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Best way to brake in a corner?

Discussion in 'New Riders and Riding Tips' started by Josheos, Oct 7, 2015.

  1. Saw some poor fellow on a ninja300 axe himself the other day on a small roundabout, cranked his front brake presuming going too wide, ended up low sliding, sending his bike flying, no gear on, whole fairing practically off the bike. Luckily walked away with scratches and rode home but still!
    The best approach would be to slowly add rear brake correct? Braking and downshifting etc on corners is a touchy subject as everyone has their own opinions and experiences, what would be the best thing to do in that situation?

  2. countersteer more, get more angle, get around without braking :)

    if you're going into a small roundabout so hot that the above doesn't work, you're screwed anyway :D
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  3. Preferably not at all.

    Roundabouts have so many variable attached. Camber, number of lanes, size, road surface condition and contamination, wet/dry. This is indeed a can of worms. Yep, preferably not at all.

    Ride in, in a low enough gear so there is significant engine braking available, and slow enough so you shouldn't have to slow at all. If you have to, go gently, your rear wheel will already be braking so you won't need to do much to it. Even then you can over do it with engine braking alone on a dirty wet example.

    Panic stops or slow down manoeuvres in roundabouts often end badly.
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  4. Corner braking with the front is OK if you are gentle. They teach it at some advanced riding courses and there are a few ways to do it. Its grabbing the brakes that get people in trouble.
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  5. No, you're more likely going to lock up the rear and crash anyway because there is very little feel through the boot on the rear brake lever.

    Rear brake can be best used in the corner as a stabiliser, but not for slowing down. For example, a downhill corner where you need to keep the rpms but don't want to speed up (good example is the last long left hander from Lake Mountain to Marysville).

    It's easy to say not to go too hot into the corner. But if you're already there then you basically can do 3 things (all, some or just one):

    1. Turn more (the best you can do if you're not crancked over much yet).

    2. Roll off (don't chop, smooth but very positive roll off) to tighten your line.

    3. Brake using front (this is the last option because your need to develop extremely good feel of your bike, brakes and the grip levels).

    The front braking is best done when you trail brake into the corner. When you panic brake you have to roll off smoothly and apply brakes very very smoothly to progressively load the front.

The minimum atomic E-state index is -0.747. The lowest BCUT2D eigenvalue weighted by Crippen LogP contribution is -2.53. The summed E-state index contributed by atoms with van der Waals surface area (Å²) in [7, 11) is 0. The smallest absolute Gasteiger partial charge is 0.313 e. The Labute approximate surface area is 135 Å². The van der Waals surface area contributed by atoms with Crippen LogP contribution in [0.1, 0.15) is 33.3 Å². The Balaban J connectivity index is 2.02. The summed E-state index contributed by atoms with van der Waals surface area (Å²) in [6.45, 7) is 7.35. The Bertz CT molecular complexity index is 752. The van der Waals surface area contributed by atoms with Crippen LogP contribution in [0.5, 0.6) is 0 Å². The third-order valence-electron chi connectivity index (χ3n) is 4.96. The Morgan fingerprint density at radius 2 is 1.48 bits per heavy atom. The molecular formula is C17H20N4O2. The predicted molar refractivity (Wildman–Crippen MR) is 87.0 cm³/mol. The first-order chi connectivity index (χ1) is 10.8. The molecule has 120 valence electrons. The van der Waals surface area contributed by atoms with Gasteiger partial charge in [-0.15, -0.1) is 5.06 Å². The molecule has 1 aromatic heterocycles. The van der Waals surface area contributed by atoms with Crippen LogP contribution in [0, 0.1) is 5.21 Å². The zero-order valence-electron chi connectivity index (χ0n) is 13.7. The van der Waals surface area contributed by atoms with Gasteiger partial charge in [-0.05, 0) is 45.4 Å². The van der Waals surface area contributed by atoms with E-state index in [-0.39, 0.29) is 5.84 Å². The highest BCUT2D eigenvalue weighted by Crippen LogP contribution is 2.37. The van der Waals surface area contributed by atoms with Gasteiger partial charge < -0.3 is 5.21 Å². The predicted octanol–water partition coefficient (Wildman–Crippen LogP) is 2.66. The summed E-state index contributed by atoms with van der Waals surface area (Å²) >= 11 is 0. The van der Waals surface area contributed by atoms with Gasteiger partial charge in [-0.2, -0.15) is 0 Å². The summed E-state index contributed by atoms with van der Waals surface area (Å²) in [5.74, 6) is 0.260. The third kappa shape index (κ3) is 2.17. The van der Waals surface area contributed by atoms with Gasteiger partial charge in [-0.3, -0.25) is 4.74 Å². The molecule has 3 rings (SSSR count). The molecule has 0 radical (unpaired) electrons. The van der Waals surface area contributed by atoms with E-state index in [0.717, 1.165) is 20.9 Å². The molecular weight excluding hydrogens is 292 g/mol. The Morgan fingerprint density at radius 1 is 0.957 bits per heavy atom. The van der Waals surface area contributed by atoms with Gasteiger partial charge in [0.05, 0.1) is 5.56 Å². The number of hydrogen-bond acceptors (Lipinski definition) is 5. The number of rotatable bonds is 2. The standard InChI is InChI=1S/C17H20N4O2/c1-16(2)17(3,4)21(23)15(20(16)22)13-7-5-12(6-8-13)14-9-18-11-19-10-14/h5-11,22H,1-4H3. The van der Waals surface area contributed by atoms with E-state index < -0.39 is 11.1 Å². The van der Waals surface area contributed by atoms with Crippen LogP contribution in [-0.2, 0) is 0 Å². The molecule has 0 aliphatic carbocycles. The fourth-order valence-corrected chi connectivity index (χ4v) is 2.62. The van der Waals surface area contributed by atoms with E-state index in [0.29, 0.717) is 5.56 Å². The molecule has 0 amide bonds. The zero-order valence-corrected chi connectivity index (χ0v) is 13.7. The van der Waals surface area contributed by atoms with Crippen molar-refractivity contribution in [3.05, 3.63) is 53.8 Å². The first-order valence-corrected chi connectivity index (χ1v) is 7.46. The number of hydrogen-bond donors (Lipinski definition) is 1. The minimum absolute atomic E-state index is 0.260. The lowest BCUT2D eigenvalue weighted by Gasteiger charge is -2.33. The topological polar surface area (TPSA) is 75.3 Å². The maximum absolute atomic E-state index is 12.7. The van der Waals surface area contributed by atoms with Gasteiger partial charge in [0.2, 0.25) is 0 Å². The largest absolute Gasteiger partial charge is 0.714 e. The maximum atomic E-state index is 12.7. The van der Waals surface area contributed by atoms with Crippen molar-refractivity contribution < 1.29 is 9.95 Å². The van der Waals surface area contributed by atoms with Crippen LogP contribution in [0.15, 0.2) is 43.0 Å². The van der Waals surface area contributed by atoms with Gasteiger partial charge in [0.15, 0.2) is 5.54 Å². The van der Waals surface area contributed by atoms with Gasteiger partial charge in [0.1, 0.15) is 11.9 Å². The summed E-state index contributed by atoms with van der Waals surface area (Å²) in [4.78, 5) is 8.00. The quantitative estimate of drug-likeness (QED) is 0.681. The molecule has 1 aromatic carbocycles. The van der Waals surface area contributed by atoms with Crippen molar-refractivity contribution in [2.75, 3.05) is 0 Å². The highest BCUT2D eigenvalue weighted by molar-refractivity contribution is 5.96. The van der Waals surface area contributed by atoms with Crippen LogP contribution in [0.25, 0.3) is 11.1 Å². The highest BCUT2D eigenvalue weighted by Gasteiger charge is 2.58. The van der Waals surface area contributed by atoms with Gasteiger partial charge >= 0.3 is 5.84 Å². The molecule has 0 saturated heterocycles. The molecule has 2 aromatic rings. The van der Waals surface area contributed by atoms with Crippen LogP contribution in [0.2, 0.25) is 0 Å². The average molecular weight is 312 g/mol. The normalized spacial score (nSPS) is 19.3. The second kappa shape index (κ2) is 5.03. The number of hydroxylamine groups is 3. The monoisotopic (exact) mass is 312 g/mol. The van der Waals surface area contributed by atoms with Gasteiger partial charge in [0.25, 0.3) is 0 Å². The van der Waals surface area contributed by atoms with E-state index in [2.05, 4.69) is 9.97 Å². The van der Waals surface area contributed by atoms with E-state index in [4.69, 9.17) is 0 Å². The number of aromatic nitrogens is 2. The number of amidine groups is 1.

But realistically, people are most likely to grab the brakes and just lose the front due to panic and lack of experience in such situation (needs to be unconscious to be executed effectively).
    So it's better to be left as a last resort option for newer riders.

    On the roundabout, there's simply no time to deal with the front brake so roll off+turning are the main options.

    Every rider needs to develop subconscious reactions for those situations and that can't be done by just reading. It's practice, repetition and experience that will help with it.

    It's good to practice braking at sight lean angles to get the understanding and feeling of the brake. Also feeling the bike's attitude when rolling off gently as well as swerving around an imaginary obstacle mid corner.

    All that comes with practice.

    Hope that helps.
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  6. Yep, you wont go far wrong with Dima's advice. Although i'd disregard #3 if you're not experienced - that's something you need to take time to perfect.

    Personally on a hard ride i'll trail brake (front brake) into virtually every corner - my choice. I can't brake, set up, steady, tip in - i kind of do it all in one motion and ease off the front and roll on the gas in/during the turn. EASE is the word there, smooth is the action.

    But, on my daily commute i do several smaller, tighter roundabouts - almost right turns really. I'm off the front completely before entry, in second and feathering the rear to the point i can slow down down if needed - i.e some dick enters the roundabout from the next entry uninvited - or can release to accelerate swiftly. Revs are always in 'that spot' i.e up a little, and controlling the bike, the rear brake is just 'settling', holding it back a little in the zone. Second guessing what may happen - and what I may have to do. Numbers game - and better stacked in your favour.

    Practice mate - see what your comfortable with, but don't get too cocky with the front!
  7. I braked in a corner yesterday when I wasn't really expecting to. The traffic in front of me slowed, but being halfway through the corner, I had a little room to straighten up a bit and apply both brakes, quickly wipe off enough speed and resume cornering. I had kind of allowed for it, but I'd sort of reacted before I had a chance to consciously choose what to do.

    It was probably a bit like this but without coming to a full stop:

    However, that doesn't apply very well if you've overcooked the corner and have run out of room. I reckon much of the advice above is sound, but would add that as a novice, your bike can corner much better than you can and if you commit to taking the corner instead of freaking out (don't chop the throttle/tense up/target fixate/etc.) you'll probably make it through.